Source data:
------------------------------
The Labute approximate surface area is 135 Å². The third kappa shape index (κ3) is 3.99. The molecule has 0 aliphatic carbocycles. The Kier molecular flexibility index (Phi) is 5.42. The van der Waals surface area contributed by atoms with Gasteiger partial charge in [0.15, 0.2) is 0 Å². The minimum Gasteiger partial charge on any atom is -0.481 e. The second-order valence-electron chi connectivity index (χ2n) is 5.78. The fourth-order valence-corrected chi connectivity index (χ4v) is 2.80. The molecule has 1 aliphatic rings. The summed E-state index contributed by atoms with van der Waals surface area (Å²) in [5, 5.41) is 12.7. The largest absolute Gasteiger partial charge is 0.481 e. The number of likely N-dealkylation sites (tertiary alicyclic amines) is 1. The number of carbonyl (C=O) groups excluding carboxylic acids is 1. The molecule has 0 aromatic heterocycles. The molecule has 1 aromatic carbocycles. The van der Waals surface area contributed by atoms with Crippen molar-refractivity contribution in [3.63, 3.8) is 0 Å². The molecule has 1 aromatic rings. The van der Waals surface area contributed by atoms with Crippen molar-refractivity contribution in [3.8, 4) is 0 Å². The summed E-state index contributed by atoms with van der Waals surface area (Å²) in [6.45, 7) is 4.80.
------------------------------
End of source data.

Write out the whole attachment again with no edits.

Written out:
The Labute approximate surface area is 135 Å². The third kappa shape index (κ3) is 3.99. The molecule has 0 aliphatic carbocycles. The Kier molecular flexibility index (Phi) is 5.42. The van der Waals surface area contributed by atoms with Gasteiger partial charge in [0.15, 0.2) is 0 Å². The minimum Gasteiger partial charge on any atom is -0.481 e. The second-order valence-electron chi connectivity index (χ2n) is 5.78. The fourth-order valence-corrected chi connectivity index (χ4v) is 2.80. The molecule has 1 aliphatic rings. The summed E-state index contributed by atoms with van der Waals surface area (Å²) in [5, 5.41) is 12.7. The largest absolute Gasteiger partial charge is 0.481 e. The number of likely N-dealkylation sites (tertiary alicyclic amines) is 1. The number of carbonyl (C=O) groups excluding carboxylic acids is 1. The molecule has 0 aromatic heterocycles. The molecule has 1 aromatic carbocycles. The van der Waals surface area contributed by atoms with Crippen molar-refractivity contribution in [3.63, 3.8) is 0 Å². The molecule has 1 aromatic rings. The van der Waals surface area contributed by atoms with Crippen molar-refractivity contribution in [3.8, 4) is 0 Å². The summed E-state index contributed by atoms with van der Waals surface area (Å²) in [6.45, 7) is 4.80.